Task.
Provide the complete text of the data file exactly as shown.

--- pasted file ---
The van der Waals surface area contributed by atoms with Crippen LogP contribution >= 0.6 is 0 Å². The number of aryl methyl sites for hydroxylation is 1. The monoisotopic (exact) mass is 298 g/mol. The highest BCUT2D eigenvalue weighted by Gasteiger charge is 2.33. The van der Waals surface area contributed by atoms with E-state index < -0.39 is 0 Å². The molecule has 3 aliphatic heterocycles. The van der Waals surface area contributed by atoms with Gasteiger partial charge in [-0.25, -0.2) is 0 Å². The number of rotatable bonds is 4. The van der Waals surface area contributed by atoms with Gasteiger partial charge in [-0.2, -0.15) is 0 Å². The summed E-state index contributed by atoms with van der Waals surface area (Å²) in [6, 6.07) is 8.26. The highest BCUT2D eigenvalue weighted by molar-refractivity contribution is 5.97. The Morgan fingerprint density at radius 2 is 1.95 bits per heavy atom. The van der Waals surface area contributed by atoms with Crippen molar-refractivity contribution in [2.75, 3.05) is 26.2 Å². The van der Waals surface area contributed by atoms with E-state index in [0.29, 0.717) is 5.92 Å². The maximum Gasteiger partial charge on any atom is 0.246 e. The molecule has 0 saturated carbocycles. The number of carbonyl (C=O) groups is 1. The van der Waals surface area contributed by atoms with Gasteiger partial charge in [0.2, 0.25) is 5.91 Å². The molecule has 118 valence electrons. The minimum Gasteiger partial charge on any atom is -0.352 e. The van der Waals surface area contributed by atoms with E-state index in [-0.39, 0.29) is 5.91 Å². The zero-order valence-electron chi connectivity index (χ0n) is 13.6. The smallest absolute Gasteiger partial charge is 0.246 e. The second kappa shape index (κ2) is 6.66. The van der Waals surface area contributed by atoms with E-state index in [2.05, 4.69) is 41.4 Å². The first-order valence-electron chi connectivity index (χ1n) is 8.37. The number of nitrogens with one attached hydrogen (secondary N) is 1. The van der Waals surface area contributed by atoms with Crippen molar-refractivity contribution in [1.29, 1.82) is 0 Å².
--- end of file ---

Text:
The van der Waals surface area contributed by atoms with Crippen LogP contribution >= 0.6 is 0 Å². The number of aryl methyl sites for hydroxylation is 1. The monoisotopic (exact) mass is 298 g/mol. The highest BCUT2D eigenvalue weighted by Gasteiger charge is 2.33. The van der Waals surface area contributed by atoms with E-state index < -0.39 is 0 Å². The molecule has 3 aliphatic heterocycles. The van der Waals surface area contributed by atoms with Gasteiger partial charge in [-0.25, -0.2) is 0 Å². The number of rotatable bonds is 4. The van der Waals surface area contributed by atoms with Gasteiger partial charge in [-0.2, -0.15) is 0 Å². The summed E-state index contributed by atoms with van der Waals surface area (Å²) in [6, 6.07) is 8.26. The highest BCUT2D eigenvalue weighted by molar-refractivity contribution is 5.97. The Morgan fingerprint density at radius 2 is 1.95 bits per heavy atom. The van der Waals surface area contributed by atoms with Crippen molar-refractivity contribution in [2.75, 3.05) is 26.2 Å². The van der Waals surface area contributed by atoms with E-state index in [0.29, 0.717) is 5.92 Å². The maximum Gasteiger partial charge on any atom is 0.246 e. The molecule has 0 saturated carbocycles. The number of carbonyl (C=O) groups is 1. The van der Waals surface area contributed by atoms with Gasteiger partial charge in [0.2, 0.25) is 5.91 Å². The molecule has 118 valence electrons. The minimum Gasteiger partial charge on any atom is -0.352 e. The van der Waals surface area contributed by atoms with E-state index in [-0.39, 0.29) is 5.91 Å². The zero-order valence-electron chi connectivity index (χ0n) is 13.6. The smallest absolute Gasteiger partial charge is 0.246 e. The second kappa shape index (κ2) is 6.66. The van der Waals surface area contributed by atoms with E-state index in [2.05, 4.69) is 41.4 Å². The first-order valence-electron chi connectivity index (χ1n) is 8.37. The number of nitrogens with one attached hydrogen (secondary N) is 1. The van der Waals surface area contributed by atoms with Crippen molar-refractivity contribution in [1.29, 1.82) is 0 Å².